Sidewalks in the Kingdom: New Urbanism and the Christian Faith (The Christian Practice of Everyday Life)
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Sidewalks in the Kingdom: New Urbanism and the Christian Faith (The Christian Practice of Everyday Life)

3.78 of 5 stars 3.78  ·  rating details  ·  120 ratings  ·  23 reviews
Christians often talk about claiming our cities for Christ and the need to address urban concerns. But according to Eric Jacobsen, this discussion has remained far too abstract. Sidewalks in the Kingdom challenges Christians to gain an informed vision for the physical layout and structure of the city. Jacobsen emphasizes the need to preserve the nourishing characteristics...more
Paperback, 190 pages
Published May 1st 2003 by Brazos Press
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Courtney Joshua
The author emphasizes that the physical layout of a city is in itself significant, and, if carefully planned, can tend toward the propagation of Christian values like community, relationship, care for the less fortunate, etc. He is immensely practical in his ideas, but as far as how to implement them... that's where it gets sticky. Also, while much of his critique of suburbia may be justified, he's a bit narrow in his unreserved praise of city life and seems to have no experience of other settin...more
I loved this book because it merged two major aspects of my life: christianity and urban planning. It really makes you think about how our cities shape our lives and how our faith should influence not only how we live but where we choose to live. It can be pretty convicting at times, noting how Americans have basically created false gods out of the notions of individualism and freedom as opposed to living among one another and loving each other as Christ loved us.

A little warning, the author is...more
James Stewart
The urban sprawl that blights the USian landscape has had more impact than merely the growth of ugly landscapes. It has broken apart communities, led to less healthy lifestyles, and increased ghettoization. Jacobsen's book sets out to introduce Christian groups into the new urbanist agenda, calling for walkable neighborhoods, more community-focussed building practices, and support of local business where real relationships can be borne. While this may well be a good primer, anyone who has read a...more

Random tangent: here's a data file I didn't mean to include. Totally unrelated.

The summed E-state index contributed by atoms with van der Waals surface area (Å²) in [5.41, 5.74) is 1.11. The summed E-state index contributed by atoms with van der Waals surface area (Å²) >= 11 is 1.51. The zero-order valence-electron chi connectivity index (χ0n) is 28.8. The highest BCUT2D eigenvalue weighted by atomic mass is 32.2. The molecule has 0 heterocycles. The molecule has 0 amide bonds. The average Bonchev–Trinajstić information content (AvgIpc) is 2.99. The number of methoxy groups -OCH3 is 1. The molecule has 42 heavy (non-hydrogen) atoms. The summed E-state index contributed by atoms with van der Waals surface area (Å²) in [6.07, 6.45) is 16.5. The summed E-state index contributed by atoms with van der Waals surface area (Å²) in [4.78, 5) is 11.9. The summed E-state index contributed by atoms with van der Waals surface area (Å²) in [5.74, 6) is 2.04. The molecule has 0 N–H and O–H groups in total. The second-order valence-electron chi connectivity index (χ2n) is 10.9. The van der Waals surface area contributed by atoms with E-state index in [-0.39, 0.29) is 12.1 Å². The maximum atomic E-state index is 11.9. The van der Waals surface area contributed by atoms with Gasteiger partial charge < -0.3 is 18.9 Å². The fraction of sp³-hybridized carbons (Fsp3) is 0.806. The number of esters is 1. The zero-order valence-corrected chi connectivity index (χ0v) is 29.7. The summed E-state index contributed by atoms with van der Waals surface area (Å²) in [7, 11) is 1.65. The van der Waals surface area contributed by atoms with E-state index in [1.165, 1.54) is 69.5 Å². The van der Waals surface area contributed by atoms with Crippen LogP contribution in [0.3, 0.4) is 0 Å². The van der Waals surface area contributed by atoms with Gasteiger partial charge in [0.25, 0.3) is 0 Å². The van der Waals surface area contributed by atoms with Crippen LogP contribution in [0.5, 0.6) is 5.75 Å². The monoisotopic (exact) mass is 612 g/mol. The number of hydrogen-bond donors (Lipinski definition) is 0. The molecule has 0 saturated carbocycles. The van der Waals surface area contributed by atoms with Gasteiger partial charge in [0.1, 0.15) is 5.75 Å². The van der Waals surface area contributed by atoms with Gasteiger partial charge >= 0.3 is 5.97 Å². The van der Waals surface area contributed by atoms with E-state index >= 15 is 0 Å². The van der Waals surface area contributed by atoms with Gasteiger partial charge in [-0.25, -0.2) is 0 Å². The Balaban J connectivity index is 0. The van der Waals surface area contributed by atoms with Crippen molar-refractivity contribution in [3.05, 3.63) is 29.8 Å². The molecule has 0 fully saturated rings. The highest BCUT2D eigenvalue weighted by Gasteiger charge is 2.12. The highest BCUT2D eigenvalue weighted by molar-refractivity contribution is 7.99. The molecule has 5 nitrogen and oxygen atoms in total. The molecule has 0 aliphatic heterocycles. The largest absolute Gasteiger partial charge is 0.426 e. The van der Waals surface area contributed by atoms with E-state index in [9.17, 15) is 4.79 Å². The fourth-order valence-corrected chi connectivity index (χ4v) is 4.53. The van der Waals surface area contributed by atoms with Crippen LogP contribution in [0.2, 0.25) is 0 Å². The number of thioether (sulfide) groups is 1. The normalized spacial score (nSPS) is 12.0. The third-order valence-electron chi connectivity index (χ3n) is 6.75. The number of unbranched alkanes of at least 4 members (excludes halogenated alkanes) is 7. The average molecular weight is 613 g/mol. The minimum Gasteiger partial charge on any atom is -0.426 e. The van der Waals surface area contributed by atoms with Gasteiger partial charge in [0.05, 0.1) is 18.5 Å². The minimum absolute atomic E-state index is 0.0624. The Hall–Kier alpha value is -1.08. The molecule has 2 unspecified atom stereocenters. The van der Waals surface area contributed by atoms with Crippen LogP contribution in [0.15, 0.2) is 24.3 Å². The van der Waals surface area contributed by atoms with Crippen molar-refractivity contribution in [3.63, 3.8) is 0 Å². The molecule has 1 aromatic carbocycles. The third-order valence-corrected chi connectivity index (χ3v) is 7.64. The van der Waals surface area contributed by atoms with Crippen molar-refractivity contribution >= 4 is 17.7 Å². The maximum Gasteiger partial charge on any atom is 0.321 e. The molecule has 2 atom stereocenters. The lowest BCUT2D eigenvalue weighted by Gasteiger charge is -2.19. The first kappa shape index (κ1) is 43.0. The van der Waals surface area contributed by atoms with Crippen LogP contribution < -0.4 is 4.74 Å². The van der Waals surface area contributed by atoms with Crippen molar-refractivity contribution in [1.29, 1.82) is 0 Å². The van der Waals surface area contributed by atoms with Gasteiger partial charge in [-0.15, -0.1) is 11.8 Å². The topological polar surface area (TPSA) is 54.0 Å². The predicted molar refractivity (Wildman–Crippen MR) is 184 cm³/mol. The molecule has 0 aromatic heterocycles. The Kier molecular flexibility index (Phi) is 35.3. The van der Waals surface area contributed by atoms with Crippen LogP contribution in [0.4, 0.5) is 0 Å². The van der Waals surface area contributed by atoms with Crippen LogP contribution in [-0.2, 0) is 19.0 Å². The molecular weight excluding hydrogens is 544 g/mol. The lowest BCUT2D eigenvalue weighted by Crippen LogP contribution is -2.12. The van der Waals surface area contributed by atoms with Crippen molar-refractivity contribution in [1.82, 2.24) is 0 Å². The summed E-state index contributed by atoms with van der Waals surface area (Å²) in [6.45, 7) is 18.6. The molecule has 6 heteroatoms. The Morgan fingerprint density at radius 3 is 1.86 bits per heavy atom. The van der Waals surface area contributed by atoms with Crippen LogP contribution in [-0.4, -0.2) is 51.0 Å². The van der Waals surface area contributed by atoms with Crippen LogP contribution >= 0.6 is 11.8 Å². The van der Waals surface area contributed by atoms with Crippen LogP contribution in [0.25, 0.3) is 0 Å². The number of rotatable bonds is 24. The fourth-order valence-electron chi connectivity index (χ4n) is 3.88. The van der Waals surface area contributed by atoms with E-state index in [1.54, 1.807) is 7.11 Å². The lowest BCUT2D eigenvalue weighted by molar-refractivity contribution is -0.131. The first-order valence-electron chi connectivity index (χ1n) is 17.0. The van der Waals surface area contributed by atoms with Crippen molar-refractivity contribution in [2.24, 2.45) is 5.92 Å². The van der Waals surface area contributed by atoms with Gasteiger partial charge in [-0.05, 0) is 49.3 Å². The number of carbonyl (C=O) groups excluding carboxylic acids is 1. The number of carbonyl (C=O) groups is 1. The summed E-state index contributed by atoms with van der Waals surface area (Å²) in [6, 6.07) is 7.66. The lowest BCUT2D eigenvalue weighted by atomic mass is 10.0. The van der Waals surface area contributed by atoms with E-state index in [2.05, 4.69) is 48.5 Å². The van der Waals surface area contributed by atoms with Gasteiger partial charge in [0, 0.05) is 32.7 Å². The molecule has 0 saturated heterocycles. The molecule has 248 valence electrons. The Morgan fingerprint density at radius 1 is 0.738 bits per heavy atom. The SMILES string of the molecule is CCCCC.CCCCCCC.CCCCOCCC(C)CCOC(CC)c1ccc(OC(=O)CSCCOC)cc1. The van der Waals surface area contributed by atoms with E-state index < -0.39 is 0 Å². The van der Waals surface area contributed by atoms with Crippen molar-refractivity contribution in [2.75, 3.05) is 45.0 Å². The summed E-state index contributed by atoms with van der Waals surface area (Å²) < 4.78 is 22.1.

Michael Taft
Sidewalks in the Kingdom snuck up on me. Growing up in a fairly intentional urban church, the book has created for itself quite the loyal following among church leaders. Before diving in, I just figured it talked about how to be a Christian in the city: “How do I treat that homeless man with responsible love?” or “How do we model our churches to be inviting to the diversity of the city?” You know, the kind of topics When Helping Hurts hits on, because that’s what the city is about, isn’t it? Po...more
If you care at all about urban space please read this book.

I read this on a recommendation from a friend and I'm glad I did as it theologically articulated many views, suspicians, and beliefs I have been formulating but unable to voice. In short, Jacobson argues that God cares about cities and the ways cities have been organized don't make sense practically or theologically. Jacobson presents a compelling case for the importance of cities, public space, and mixed-use zoning.

My wife and I purpose...more
A wonderful book introducing Christians to New Urbanism and explaining the need to build and encourage communities at the civic level. I especially liked sections about the importance of having to deal with strangers as individuals and as a community, and the dangers of the a la carte socializing that comes with reclusive and car-based lifestyles. The marginalization of non-driving people in car-centric areas was also striking.

It's hard for me to negatively criticize a book that I agreed with at...more